Cash vs. Accrual Accounting Methods: Is it Time to Make the Switch for Your Business?

The Tax Cuts and Jobs Act (TCJA) liberalized the eligibility rules for using the cash method of accounting, making this method — which is simpler than the accrual method — available to more businesses. Since the TCJA, the IRS has provided small business taxpayers procedures they can use to obtain automatic consent to change their method of accounting. If you have the option to use either accounting method, it is recommended to consider whether switching methods would be beneficial.

Cash vs. Accrual Accounting Methods

Generally, cash-basis businesses recognize income when it’s received and deduct expenses when they’re paid. Accrual-basis businesses, on the other hand, recognize income when it’s earned and deduct expenses when they’re incurred, without regard to the timing of cash receipts or payments.

In most cases, a business is permitted to use the cash method of accounting for tax purposes unless it’s:

  1. Prohibited from using the cash method, or
  2. Required to use the accrual method.

Cash Method Advantages

The cash method offers several advantages, including:

  • Simplicity. It’s easier and cheaper to implement and maintain.
  • Tax-planning flexibility. It offers greater flexibility to control the timing of income and deductible expenses. For example, it allows you to defer income to next year by delaying invoices or to shift deductions into this year by accelerating the payment of expenses. An accrual-basis business doesn’t enjoy this flexibility. For example, to defer income, delaying invoices wouldn’t be enough; the business would have to put off shipping products or performing services.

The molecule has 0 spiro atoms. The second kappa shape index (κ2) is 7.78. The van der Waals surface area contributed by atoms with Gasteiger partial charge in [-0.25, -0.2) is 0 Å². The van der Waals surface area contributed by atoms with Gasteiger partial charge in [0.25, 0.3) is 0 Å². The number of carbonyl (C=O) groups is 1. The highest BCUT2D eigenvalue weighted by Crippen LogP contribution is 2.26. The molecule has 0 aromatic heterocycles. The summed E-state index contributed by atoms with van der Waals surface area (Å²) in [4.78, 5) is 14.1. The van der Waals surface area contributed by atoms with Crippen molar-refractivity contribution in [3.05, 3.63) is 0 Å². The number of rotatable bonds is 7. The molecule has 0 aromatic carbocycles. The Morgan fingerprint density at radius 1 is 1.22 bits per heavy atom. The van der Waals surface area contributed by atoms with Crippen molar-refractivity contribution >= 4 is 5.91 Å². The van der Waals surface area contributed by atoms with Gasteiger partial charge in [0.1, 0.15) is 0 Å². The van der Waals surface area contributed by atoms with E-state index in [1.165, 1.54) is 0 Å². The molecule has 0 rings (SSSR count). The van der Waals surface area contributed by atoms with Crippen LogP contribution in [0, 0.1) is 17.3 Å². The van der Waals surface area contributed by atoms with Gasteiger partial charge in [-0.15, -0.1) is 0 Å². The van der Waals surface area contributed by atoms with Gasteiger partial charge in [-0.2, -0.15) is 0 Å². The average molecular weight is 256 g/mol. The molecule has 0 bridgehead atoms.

• Cash flow benefits. Because income is taxed in the year it’s received, the cash method does a better job of ensuring that a business has the funds it needs to pay its tax bill.

Accrual Method Advantages

  • Tax advantages. In some cases, the accrual method may offer tax advantages. For example, accrual-basis businesses may be able to use certain tax-planning strategies that aren’t available to cash-basis businesses, such as deducting year-end bonuses that are paid within the first 2½ months of the following year and deferring income on certain advance payments.
  • Matching income and expenses. The accrual method also does a better job of matching income and expenses, so it provides a more accurate picture of a business’s financial performance. That’s why it’s required under Generally Accepted Accounting Principles (GAAP).

Note: If your business prepares GAAP-compliant financial statements, you can still use the cash method for tax purposes. But weigh the cost of maintaining two sets of books against the potential tax benefits.

Other Accounting Methods Available 

Keep in mind that cash and accrual are the two primary tax accounting methods, but they’re not the only ones. Some businesses may qualify for a different method, such as a hybrid of the cash and accrual methods.

If your business is eligible for more than one method, we can help you determine whether switching methods would make sense and can execute the change for you if appropriate. For further questions regarding your options, contact one of our tax advisors today.

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